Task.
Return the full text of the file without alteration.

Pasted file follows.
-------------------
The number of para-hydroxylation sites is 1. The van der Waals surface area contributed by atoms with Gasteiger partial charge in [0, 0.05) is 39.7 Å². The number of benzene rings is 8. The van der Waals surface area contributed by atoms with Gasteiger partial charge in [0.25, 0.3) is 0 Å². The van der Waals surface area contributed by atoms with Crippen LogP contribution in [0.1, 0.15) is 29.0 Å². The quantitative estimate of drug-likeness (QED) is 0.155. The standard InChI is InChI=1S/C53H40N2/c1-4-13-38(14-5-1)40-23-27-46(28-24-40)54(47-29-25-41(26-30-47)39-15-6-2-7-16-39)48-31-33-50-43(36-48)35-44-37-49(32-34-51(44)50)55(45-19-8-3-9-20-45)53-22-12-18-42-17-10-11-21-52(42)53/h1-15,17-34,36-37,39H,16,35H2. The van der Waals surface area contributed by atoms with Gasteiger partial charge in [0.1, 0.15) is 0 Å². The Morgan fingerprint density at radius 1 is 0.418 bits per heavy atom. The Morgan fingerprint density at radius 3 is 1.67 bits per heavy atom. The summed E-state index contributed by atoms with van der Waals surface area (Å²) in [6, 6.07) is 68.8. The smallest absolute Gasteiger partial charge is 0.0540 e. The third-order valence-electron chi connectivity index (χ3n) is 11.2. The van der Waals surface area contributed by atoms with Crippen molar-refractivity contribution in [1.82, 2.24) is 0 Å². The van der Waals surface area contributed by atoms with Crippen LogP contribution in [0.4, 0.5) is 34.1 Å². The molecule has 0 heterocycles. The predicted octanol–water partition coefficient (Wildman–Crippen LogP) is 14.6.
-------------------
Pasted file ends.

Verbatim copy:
The number of para-hydroxylation sites is 1. The van der Waals surface area contributed by atoms with Gasteiger partial charge in [0, 0.05) is 39.7 Å². The number of benzene rings is 8. The van der Waals surface area contributed by atoms with Gasteiger partial charge in [0.25, 0.3) is 0 Å². The van der Waals surface area contributed by atoms with Crippen LogP contribution in [0.1, 0.15) is 29.0 Å². The quantitative estimate of drug-likeness (QED) is 0.155. The standard InChI is InChI=1S/C53H40N2/c1-4-13-38(14-5-1)40-23-27-46(28-24-40)54(47-29-25-41(26-30-47)39-15-6-2-7-16-39)48-31-33-50-43(36-48)35-44-37-49(32-34-51(44)50)55(45-19-8-3-9-20-45)53-22-12-18-42-17-10-11-21-52(42)53/h1-15,17-34,36-37,39H,16,35H2. The van der Waals surface area contributed by atoms with Gasteiger partial charge in [0.1, 0.15) is 0 Å². The Morgan fingerprint density at radius 1 is 0.418 bits per heavy atom. The Morgan fingerprint density at radius 3 is 1.67 bits per heavy atom. The summed E-state index contributed by atoms with van der Waals surface area (Å²) in [6, 6.07) is 68.8. The smallest absolute Gasteiger partial charge is 0.0540 e. The third-order valence-electron chi connectivity index (χ3n) is 11.2. The van der Waals surface area contributed by atoms with Crippen molar-refractivity contribution in [1.82, 2.24) is 0 Å². The van der Waals surface area contributed by atoms with Crippen LogP contribution in [0.4, 0.5) is 34.1 Å². The molecule has 0 heterocycles. The predicted octanol–water partition coefficient (Wildman–Crippen LogP) is 14.6.